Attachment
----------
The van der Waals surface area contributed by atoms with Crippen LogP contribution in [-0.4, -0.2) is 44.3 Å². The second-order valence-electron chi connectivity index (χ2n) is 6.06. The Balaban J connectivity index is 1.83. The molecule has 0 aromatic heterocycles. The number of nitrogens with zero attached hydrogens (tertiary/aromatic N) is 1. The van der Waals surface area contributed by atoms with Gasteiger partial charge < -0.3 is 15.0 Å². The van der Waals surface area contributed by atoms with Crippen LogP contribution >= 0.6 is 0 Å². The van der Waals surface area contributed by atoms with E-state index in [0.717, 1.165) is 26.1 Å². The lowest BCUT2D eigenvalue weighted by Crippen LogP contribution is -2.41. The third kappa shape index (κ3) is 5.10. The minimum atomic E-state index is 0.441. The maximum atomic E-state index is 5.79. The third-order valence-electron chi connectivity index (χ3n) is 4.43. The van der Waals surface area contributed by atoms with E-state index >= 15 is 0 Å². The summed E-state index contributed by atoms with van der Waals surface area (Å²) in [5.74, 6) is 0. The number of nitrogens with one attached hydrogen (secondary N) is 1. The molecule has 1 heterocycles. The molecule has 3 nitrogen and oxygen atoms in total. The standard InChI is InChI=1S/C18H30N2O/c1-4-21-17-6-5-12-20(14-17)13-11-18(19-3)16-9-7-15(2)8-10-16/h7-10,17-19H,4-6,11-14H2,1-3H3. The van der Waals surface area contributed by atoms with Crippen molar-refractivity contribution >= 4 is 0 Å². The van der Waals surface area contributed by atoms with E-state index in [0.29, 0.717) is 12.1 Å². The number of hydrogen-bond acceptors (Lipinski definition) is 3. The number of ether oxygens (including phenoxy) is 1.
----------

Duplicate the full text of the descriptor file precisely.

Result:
The van der Waals surface area contributed by atoms with Crippen LogP contribution in [-0.4, -0.2) is 44.3 Å². The second-order valence-electron chi connectivity index (χ2n) is 6.06. The Balaban J connectivity index is 1.83. The molecule has 0 aromatic heterocycles. The number of nitrogens with zero attached hydrogens (tertiary/aromatic N) is 1. The van der Waals surface area contributed by atoms with Gasteiger partial charge < -0.3 is 15.0 Å². The van der Waals surface area contributed by atoms with Crippen LogP contribution >= 0.6 is 0 Å². The van der Waals surface area contributed by atoms with E-state index in [0.717, 1.165) is 26.1 Å². The lowest BCUT2D eigenvalue weighted by Crippen LogP contribution is -2.41. The third kappa shape index (κ3) is 5.10. The minimum atomic E-state index is 0.441. The maximum atomic E-state index is 5.79. The third-order valence-electron chi connectivity index (χ3n) is 4.43. The van der Waals surface area contributed by atoms with E-state index >= 15 is 0 Å². The summed E-state index contributed by atoms with van der Waals surface area (Å²) in [5.74, 6) is 0. The number of nitrogens with one attached hydrogen (secondary N) is 1. The molecule has 1 heterocycles. The molecule has 3 nitrogen and oxygen atoms in total. The standard InChI is InChI=1S/C18H30N2O/c1-4-21-17-6-5-12-20(14-17)13-11-18(19-3)16-9-7-15(2)8-10-16/h7-10,17-19H,4-6,11-14H2,1-3H3. The van der Waals surface area contributed by atoms with Crippen molar-refractivity contribution >= 4 is 0 Å². The van der Waals surface area contributed by atoms with E-state index in [0.29, 0.717) is 12.1 Å². The number of hydrogen-bond acceptors (Lipinski definition) is 3. The number of ether oxygens (including phenoxy) is 1.